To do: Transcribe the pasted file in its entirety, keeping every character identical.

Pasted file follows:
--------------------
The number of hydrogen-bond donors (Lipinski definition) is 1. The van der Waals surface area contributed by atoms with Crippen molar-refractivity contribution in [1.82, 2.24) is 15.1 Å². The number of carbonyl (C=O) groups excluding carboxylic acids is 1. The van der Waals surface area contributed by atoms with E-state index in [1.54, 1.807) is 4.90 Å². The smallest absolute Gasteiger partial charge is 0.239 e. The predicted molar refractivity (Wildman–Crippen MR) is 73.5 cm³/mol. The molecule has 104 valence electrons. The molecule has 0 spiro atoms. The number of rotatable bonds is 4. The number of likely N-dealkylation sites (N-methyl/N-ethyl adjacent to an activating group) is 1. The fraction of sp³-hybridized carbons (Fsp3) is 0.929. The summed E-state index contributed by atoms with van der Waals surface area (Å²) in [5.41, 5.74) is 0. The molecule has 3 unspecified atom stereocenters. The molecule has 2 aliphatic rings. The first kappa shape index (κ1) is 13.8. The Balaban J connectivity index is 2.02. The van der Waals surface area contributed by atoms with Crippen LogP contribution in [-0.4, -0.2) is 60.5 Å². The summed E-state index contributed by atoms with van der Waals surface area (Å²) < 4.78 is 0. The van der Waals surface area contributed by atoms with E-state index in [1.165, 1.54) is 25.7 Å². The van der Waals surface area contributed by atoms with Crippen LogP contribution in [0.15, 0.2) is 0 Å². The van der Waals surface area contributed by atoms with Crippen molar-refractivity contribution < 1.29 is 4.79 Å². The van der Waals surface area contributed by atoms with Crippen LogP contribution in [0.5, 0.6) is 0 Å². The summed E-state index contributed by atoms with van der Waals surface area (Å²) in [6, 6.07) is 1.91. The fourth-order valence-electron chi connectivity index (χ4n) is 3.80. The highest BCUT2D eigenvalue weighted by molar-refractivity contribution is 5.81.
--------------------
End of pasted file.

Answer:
The number of hydrogen-bond donors (Lipinski definition) is 1. The van der Waals surface area contributed by atoms with Crippen molar-refractivity contribution in [1.82, 2.24) is 15.1 Å². The number of carbonyl (C=O) groups excluding carboxylic acids is 1. The van der Waals surface area contributed by atoms with E-state index in [1.54, 1.807) is 4.90 Å². The smallest absolute Gasteiger partial charge is 0.239 e. The predicted molar refractivity (Wildman–Crippen MR) is 73.5 cm³/mol. The molecule has 104 valence electrons. The molecule has 0 spiro atoms. The number of rotatable bonds is 4. The number of likely N-dealkylation sites (N-methyl/N-ethyl adjacent to an activating group) is 1. The fraction of sp³-hybridized carbons (Fsp3) is 0.929. The summed E-state index contributed by atoms with van der Waals surface area (Å²) in [5.41, 5.74) is 0. The molecule has 3 unspecified atom stereocenters. The molecule has 2 aliphatic rings. The first kappa shape index (κ1) is 13.8. The Balaban J connectivity index is 2.02. The van der Waals surface area contributed by atoms with Crippen LogP contribution in [-0.4, -0.2) is 60.5 Å². The summed E-state index contributed by atoms with van der Waals surface area (Å²) < 4.78 is 0. The van der Waals surface area contributed by atoms with E-state index in [1.165, 1.54) is 25.7 Å². The van der Waals surface area contributed by atoms with Crippen LogP contribution in [0.15, 0.2) is 0 Å². The van der Waals surface area contributed by atoms with Crippen molar-refractivity contribution < 1.29 is 4.79 Å². The van der Waals surface area contributed by atoms with Crippen LogP contribution in [0.5, 0.6) is 0 Å². The summed E-state index contributed by atoms with van der Waals surface area (Å²) in [6, 6.07) is 1.91. The fourth-order valence-electron chi connectivity index (χ4n) is 3.80. The highest BCUT2D eigenvalue weighted by molar-refractivity contribution is 5.81.